I will fight no more forever

“I am tired; my heart is sick and sad. From where the sun now stands I will fight no more forever,” said Chief Joseph (March 3, 1840 – September 21, 1904) of the Nez Perce Indians in 1877 after he and about 700 members of his tribe travelled 1,500 miles in an attempt to escape the pursuing United States Army and take refuge in Canada.

Chief_Joseph-1877
Chief Joseph – 1877

The words, I will fight no more forever, mean a great deal to me. They reflect how I feel about life in general, particularly when it comes to my private life. I think most understand there is a big difference between fighting and arguing different views and opinions.

I hate fighting.  It’s violent and I am sick to death of violence, in any form.   Other than protecting my life, or the life and safety of another (this includes animals, folks), I see no healthy reason for physical and emotional violence.

Fighting wounds. It damages. It’s scary. It’s sad. It causes pain which is exactly what it supposed to do, because it’s fighting – because it’s violence.  Fighting makes healing and understanding impossible because it prevents healthy communication. Also, fighting takes no talent.

This is not a long missive. It doesn’t need to be.  To quote Chief Joseph: “It does not require many words to speak the truth.”

Advertisements

Getting comfortable

What is it I am home about? He asked this out loud in his kitchen as he poured his second cup of morning coffee. He could not focus. He knew this and wished it wasn’t so. He knew wishing warranted genuine sympathy and had about as much influence over life as a tree stump.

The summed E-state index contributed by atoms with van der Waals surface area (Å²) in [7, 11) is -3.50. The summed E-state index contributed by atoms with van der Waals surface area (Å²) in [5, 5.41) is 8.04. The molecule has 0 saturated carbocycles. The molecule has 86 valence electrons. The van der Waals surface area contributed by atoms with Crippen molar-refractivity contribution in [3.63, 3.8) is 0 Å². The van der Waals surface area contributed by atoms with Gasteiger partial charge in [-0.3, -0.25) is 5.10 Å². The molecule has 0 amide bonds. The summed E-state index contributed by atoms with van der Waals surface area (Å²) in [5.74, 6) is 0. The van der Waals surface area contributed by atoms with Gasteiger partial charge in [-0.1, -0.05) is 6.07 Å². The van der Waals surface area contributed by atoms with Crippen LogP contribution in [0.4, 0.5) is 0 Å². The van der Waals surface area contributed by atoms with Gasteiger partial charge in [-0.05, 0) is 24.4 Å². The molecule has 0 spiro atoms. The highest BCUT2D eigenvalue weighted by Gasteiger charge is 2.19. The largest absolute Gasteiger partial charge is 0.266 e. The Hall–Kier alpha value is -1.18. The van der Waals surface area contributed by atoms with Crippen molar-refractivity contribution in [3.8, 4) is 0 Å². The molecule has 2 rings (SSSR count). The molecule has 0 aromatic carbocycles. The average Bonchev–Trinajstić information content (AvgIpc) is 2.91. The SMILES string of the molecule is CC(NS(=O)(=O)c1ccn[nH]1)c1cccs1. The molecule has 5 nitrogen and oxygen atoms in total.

These days he felt himself to be a scramble of movements, tics, of a sort. Not a tic like some sudden facial flinch, but a shifting of the shoulders, a turn of the head, a stretch of the neck, a shift in sitting position. A restlesness coated in the sizzle of terror. Sometimes he’d notice himself walking back and forth from one room to another, a small trip in a small apartment, talking to his dog, a damn fine listener by any measure.

Movement. That was the thing. Move. Stay in motion. This is not an easy task when a lot of the world scares the bejeezus out of you. Movement, he was sure, was key to feeling better and, if he got really lucky, happy, on occasion. 

Getting comfortable in life was a never ending process.